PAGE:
For every solid, reasonable 2nd amendment argument on these forums, I see another one comparing guns to cars. Bottom line: TTAG should try to debunk poor reasoning on the gun freedom side as well if it wants to live up to its name and stay one of the smartest places on the web.

    1. avatar caffeinated says:

      The reason many of use compare cars to guns is because cars easily kill more people a year than guns.

  8. avatar bigtoe4u says:

    Wyoming and Montana have less than 2 million population and they are considered high gun states?

    1. avatar Dyspeptic Gunsmith says:

      In terms of the rate of ownership, (eg, number of guns per 100K people), yes, they are.

  9. avatar Anthony Meruelo says:

    Can’t wait until mikeb shows up to cry. I crave the sweet taste of his tears.

    1. avatar Matt Gregg says:

      You can already hear the sad cries, “Some of you people can’t be trusted”.

      “Necessity is the plea for every infringement of human freedom. It is the argument of tyrants; it is the creed of slaves.”

      1. avatar Anthony Meruelo says:

        Predicted response to your comment, “Appeal to authority – argument invalid.”

      2. avatar Mikeb302000 says:

        I am cryin’, but it’s about Robert’s decision to not link back to my blog. But it’s not what you think. The hits I receive from here are probably fewer than you’d think, especially considering the tremendous number of readers. It’s not about that. It’s about his alignment with Sebastian and the others who have banned or blacklisted me in various ways. I’ve always felt it was a major feather in Roberts blogging cap that he treated me as an equal fellow blogger, just one with a differing opinion. Being relegated to the sidelines, so to speak, hurts. In fact, as was evidenced in those recent posts about my commenting and posting here, most of the Armed Intelligentsia voted in favor of granting me those courtesies, so I find this an odd decision.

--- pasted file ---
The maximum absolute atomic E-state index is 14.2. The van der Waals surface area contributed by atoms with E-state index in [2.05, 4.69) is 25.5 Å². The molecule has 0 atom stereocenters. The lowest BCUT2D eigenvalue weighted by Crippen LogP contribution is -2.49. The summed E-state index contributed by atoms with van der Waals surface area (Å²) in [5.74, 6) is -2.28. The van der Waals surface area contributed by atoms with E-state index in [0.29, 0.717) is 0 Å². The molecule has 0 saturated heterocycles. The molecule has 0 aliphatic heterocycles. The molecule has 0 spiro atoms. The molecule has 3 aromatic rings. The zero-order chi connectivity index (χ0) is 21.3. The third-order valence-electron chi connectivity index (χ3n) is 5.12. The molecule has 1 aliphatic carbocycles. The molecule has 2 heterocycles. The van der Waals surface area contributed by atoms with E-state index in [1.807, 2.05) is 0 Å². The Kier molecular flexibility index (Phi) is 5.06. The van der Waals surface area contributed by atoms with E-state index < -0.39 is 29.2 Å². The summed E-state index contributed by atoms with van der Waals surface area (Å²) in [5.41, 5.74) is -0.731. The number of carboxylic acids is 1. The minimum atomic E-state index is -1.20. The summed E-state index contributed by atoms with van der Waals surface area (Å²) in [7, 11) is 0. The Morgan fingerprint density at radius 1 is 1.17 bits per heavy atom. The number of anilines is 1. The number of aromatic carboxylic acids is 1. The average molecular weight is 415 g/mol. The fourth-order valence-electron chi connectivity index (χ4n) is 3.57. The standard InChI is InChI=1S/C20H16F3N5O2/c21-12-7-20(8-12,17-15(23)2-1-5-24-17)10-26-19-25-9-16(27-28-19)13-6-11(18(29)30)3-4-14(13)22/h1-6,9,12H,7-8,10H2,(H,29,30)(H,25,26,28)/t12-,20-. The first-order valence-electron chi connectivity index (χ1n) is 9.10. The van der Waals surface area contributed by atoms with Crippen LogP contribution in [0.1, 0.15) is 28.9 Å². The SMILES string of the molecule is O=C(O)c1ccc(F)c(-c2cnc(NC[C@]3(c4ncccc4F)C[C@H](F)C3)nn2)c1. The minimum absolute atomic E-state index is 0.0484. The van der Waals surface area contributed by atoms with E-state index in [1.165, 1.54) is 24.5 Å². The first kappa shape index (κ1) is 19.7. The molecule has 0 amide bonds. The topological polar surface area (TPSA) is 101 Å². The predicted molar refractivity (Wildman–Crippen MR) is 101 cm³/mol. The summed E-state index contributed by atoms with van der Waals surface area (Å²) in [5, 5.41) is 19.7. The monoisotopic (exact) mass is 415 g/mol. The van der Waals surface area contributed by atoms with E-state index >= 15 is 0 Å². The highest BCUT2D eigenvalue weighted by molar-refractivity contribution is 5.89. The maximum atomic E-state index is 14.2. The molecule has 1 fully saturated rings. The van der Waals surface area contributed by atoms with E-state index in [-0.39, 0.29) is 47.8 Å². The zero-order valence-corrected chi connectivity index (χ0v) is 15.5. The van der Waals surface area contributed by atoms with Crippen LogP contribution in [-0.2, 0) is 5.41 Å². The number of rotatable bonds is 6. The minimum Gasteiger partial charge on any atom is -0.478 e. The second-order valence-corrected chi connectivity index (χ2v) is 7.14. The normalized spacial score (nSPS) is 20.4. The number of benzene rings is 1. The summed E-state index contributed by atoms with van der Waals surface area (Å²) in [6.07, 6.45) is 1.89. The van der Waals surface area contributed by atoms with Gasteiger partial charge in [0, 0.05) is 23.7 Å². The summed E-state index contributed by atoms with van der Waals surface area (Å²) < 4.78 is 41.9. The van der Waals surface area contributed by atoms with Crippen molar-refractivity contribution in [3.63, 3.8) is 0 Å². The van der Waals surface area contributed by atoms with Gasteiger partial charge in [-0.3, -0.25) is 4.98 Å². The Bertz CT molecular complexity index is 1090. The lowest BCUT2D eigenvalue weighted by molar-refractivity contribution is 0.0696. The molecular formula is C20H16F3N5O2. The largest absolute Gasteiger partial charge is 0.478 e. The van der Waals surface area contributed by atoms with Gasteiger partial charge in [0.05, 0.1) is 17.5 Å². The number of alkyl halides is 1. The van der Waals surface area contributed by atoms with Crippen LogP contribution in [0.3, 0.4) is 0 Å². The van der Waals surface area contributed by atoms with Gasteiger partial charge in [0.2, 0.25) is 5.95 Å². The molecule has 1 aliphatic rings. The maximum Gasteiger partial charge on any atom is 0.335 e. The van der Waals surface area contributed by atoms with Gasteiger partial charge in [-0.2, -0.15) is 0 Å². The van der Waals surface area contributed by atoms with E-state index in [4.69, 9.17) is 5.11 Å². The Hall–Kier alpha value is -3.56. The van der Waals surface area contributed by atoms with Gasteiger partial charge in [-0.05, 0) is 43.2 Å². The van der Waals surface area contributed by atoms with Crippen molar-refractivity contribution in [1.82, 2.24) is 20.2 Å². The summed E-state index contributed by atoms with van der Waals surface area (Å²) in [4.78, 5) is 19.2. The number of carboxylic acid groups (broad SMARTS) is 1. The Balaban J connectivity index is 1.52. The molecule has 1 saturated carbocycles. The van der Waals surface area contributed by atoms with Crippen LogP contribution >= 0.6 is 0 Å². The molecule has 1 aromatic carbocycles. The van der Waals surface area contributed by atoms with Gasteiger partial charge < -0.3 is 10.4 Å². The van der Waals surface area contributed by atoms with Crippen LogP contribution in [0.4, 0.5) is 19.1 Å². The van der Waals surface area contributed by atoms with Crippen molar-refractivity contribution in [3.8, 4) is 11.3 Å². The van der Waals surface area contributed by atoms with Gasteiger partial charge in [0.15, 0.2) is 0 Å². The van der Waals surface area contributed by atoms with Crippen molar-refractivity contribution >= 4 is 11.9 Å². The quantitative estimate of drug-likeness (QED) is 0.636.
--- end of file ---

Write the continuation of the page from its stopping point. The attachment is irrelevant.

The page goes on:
Anyway, about the stats in Hemenway’s book. You can disparage them and him, you can ridicule me for trotting them out, but please remember I’ve always maintained that playing the stats game gets us nowhere, that’s why I avoid it. What those stats supposedly prove makes sense to me. That’s the point. Do you guys think the conclusion is wrong, that where there are guns women are more likely to end up dead than where there are not? It’s the same argument about suicide, if no gun is available will there be exactly as many regrettable incidents using other means.

        I don’t think so. My common sense tells me that the lethality of the gun makes spur-of-the-moment violence more likely to end up fatal.

        1. avatar RuffRidr says:

          “I’ve always maintained that playing the stats game gets us nowhere, that’s why I avoid it.”

          Except for in this case, where the stats supported your argument. I see how you are.

        2. avatar Moonshine7102 says:

          If only we could make such violence illegal. Oh, wait…

  10. avatar Silver says:

    Any rational, intelligent person would never pay heed to anything so obviously cooked and irrelevant.

    However, let’s remember: most of America eats up what the mass media and “intellectuals” tell them without question.

  11. avatar 559luke says:

    California is not a low gun state. Not in my safe anyway:)

  12. avatar ROger.45 says:

    “Everyone is entitled to his own opinion, but not his own facts.” Daniel Patrick Moynihan

  13. avatar Mike OFWG says:

    Interesting, the ‘low gun’ states seem to correlate to ‘low freedom’ states. I guess it all depends on whether you chose to feel like a subject, or a citizen.

  14. avatar caffeinated says: